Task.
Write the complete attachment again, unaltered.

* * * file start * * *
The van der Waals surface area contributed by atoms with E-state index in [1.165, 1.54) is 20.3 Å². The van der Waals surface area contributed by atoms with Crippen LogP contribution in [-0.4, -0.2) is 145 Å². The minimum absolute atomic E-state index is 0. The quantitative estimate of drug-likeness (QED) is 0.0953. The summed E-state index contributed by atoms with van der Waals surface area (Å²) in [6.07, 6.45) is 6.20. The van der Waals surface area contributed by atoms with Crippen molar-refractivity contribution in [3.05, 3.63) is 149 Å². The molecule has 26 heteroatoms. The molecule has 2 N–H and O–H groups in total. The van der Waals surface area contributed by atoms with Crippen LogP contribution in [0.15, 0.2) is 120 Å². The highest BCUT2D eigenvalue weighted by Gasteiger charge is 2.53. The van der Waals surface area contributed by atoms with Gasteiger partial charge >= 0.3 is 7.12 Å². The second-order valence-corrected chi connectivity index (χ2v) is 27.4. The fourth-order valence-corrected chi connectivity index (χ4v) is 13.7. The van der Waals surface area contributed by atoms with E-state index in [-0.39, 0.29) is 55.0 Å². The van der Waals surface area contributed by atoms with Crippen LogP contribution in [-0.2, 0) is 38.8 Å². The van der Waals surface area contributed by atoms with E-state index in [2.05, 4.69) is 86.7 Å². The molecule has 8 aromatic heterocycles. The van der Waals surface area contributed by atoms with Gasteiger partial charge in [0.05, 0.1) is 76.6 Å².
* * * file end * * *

The van der Waals surface area contributed by atoms with E-state index in [1.165, 1.54) is 20.3 Å². The van der Waals surface area contributed by atoms with Crippen LogP contribution in [-0.4, -0.2) is 145 Å². The minimum absolute atomic E-state index is 0. The quantitative estimate of drug-likeness (QED) is 0.0953. The summed E-state index contributed by atoms with van der Waals surface area (Å²) in [6.07, 6.45) is 6.20. The van der Waals surface area contributed by atoms with Crippen molar-refractivity contribution in [3.05, 3.63) is 149 Å². The molecule has 26 heteroatoms. The molecule has 2 N–H and O–H groups in total. The van der Waals surface area contributed by atoms with Crippen LogP contribution in [0.15, 0.2) is 120 Å². The highest BCUT2D eigenvalue weighted by Gasteiger charge is 2.53. The van der Waals surface area contributed by atoms with Gasteiger partial charge >= 0.3 is 7.12 Å². The second-order valence-corrected chi connectivity index (χ2v) is 27.4. The fourth-order valence-corrected chi connectivity index (χ4v) is 13.7. The van der Waals surface area contributed by atoms with E-state index in [-0.39, 0.29) is 55.0 Å². The van der Waals surface area contributed by atoms with Crippen LogP contribution in [-0.2, 0) is 38.8 Å². The van der Waals surface area contributed by atoms with E-state index in [2.05, 4.69) is 86.7 Å². The molecule has 8 aromatic heterocycles. The van der Waals surface area contributed by atoms with Gasteiger partial charge in [0.05, 0.1) is 76.6 Å².